Anyway, my point is that having a safe, secure home is so important.

It’s not just a place to rest your head.  

It’s a place to live your life.  

A place to call your own. 

Over the last six years we’ve made a lot of progress.

My predecessors at DCLG – Sir Eric Pickles and Greg Clarke – did a huge amount of work. 

Massive investment in housing. 

A wholesale reform of the planning process. 

New legislation. 

Right to Buy for housing association tenants and so much more.

And the results are there for all to see.

Since 2010:

* Annual housing starts have gone up some 30 per cent.

* Almost 300,000 affordable homes have been provided in England.

* More than 330,000 households have benefited from schemes like Help to Buy and Right to Buy.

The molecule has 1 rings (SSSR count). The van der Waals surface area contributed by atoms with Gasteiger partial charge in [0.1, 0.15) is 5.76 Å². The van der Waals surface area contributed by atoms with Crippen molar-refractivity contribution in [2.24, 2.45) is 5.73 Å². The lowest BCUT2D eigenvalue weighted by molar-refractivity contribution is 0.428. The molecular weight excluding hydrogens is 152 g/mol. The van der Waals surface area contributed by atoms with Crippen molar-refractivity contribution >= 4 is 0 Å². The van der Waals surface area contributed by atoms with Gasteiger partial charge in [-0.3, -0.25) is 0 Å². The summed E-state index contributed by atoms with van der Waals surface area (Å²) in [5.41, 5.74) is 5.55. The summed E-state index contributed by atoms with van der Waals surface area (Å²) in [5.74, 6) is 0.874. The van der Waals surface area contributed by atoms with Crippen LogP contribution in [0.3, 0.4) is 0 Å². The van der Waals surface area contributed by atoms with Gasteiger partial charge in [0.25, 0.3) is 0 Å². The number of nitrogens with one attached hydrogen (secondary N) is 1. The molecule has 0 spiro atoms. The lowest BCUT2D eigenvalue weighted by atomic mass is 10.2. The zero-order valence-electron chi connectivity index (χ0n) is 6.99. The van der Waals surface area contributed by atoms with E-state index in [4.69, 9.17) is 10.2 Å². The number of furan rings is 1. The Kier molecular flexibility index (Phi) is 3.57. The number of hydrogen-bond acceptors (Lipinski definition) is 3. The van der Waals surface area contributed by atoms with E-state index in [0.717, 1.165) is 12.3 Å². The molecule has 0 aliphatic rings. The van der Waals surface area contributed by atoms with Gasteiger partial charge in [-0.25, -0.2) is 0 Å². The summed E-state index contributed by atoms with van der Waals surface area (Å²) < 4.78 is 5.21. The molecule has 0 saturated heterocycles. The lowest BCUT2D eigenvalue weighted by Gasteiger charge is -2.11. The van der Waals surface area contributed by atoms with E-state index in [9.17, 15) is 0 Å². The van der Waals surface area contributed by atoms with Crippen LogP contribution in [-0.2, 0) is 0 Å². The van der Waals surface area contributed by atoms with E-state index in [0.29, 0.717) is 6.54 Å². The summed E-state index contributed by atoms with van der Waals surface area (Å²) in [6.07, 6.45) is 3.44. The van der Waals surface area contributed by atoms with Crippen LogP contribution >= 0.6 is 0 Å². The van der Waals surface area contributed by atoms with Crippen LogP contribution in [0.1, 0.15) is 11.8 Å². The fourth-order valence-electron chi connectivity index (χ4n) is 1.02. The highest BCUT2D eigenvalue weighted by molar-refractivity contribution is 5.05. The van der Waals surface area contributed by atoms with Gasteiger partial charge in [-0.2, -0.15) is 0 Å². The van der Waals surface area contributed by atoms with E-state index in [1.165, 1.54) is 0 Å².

And we have doubled the housing budget to more than £20 billion over the next five years!

That money is allowing us to embark upon the largest Government backed house-building programme since the 1970s.

So I’d like to pay tribute to my predecessors for all the hard work they did.

But let’s be honest with ourselves…there’s still a long, long way to go.

Far too many young people can’t get a foot on the housing ladder. 

Many are being forced to live back with mum and dad, as rents soar faster than wages. 

Here in Birmingham, in 1997 the average house price was around 3 times the average income.

Last year it was more than 5 times. 

One and a half million households contain at least one adult who says he or she wants to buy or rent their own home …

… but simply can’t afford to do so.

Harold MacMillan put it best, more than 90 years ago:

Housing is not a question of conservatism or socialism,” he said.

It’s a question of humanity.” 

Tackling this housing shortfall isn’t about political expediency. 

It’s a moral duty. 

And it’s one that falls on all of us. 

Not just in Parliament, but in business, in local government and in our communities.

I’m not afraid to stand up and say that this country has not built enough homes.